More than that, his discussion of animals provides a metaphor for what true freedom is.  He points out that animals in zoos, in enclosures, are truly free.  Bounded in a defined area, given what they need to survive, they can clearly be who they are.  Outside, the constant quest for food and defense of territory is all-consuming.  So too as humans we have true freedom when we understand who we are in Christ and submit to his keeping.

It was said that this is a story that will make you believe in God.  Maybe.  It certainly helped me believe more in God and realize the limits of reason and the power of the one Story.  I recommend it.

[Addendum: In his comment on this post, my friend Andy cautions against the mentality of one who flirts with multiple religions. He says "I can't believe that an encounter with the one Christ would not either totally offend a heart or cause a heart to deny all others." He's right, of course, and that's the reason that belief that these religions are irreconcilable can be suspended only for a time. In the end, to continue to do so, you can only skate the surface of these irreconcilable systems of belief. In addition, if the message is that all religions lead to God, then that's an old and dangerous lie. The book is helpful in helping one see some truth in Islam and Hinduism, and yet it's an arena to be entered cautiously. The book is better as a great story of human survival, much like Hemingway's Old Man and the Sea. Don't read it for theology but for story. Thanks to Andy for the word of caution.]

Lewis Taylor: The Lost Album

LostalbumI made a discovery. I was in Borders recently, making my way through their various listening stations, when I listened to Lewis Taylor's The Lost Album. I was captivated by it and stood there and listened to all of it. Then I bought it.

I had never heard of Lewis Taylor. Yet I knew that I had heard music like this before. I thought of Lindsey Buckingham, Todd Rundgren, and Brian Wilson, just to name a few obvious influences. Lewis has a clear, pure voice, and the sound is a pure pop delight --- multilayered harmonies, intricate arrangements, and poignant lyrics. Listening to "Lets Hope Nobody Finds Us," the Brian Wilson influence is unmistakable. It's practically a one-man band as well (a la Todd Rundgren).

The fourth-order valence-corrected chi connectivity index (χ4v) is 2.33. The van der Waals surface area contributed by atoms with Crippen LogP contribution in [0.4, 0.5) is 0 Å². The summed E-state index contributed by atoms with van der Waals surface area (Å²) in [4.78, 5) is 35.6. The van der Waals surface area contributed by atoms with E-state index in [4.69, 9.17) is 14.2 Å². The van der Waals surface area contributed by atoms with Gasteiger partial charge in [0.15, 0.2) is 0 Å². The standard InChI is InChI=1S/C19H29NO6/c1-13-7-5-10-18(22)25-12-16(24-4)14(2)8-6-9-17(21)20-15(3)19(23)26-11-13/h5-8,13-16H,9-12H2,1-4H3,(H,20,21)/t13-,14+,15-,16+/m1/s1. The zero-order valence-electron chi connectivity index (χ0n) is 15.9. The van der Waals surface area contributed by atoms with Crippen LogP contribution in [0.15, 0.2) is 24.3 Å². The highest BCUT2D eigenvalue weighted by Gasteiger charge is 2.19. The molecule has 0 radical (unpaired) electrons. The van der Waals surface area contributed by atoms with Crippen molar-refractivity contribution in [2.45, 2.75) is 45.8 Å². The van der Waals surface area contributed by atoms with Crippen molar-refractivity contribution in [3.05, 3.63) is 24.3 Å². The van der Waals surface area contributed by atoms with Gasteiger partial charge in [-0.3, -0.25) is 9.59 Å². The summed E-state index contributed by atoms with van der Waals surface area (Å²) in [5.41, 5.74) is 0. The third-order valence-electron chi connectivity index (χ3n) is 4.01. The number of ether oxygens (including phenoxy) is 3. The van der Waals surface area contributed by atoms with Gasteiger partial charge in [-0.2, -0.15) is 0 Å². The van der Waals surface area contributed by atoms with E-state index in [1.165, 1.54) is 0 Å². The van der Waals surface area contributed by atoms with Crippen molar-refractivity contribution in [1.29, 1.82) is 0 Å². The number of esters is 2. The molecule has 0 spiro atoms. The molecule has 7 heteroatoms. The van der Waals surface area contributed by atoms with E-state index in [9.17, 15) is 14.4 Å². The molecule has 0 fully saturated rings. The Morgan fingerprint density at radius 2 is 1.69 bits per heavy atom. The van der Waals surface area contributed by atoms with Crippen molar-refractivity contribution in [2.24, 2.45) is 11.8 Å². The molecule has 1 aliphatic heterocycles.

So who is Lewis Taylor? Apparently 11 years ago, in 1996, Taylor had a major label debut that caused him to be annointed "The Man Who Would Save Soul." He was compared to Curtis Mayfield, Marvin Gaye, and even Prince. Quite a title given that Taylor is an Englishman of Jewish heritage! Of course the label wanted more of the same. Instead, Taylor delivered this pop album. It was promptly shelved. Ultimately, the label dropped him. Truly then, this is The Lost Album.

Hacktone Records is to be commended for bringing this lost jewel to market. A bonus is the three acoustic tracks, stripped-down versions of songs on his 1996 debut. Listening to them, you can understand why he earned the title he did and why his fans might want more of the same. The packaging of the album is also interesting. A very thick gatefold package hearkens back to the LP gatefolds of the Seventies. Just like the songs, the packaging works on your memory, conjuring up associations from that era and its music.

Last year Taylor announced his retirement from the music industry. Well, let's hope for a comeback --- soon.

Dwelling Well

House"Lord, you have been our dwelling place throughout all generations." (Ps. 90:1)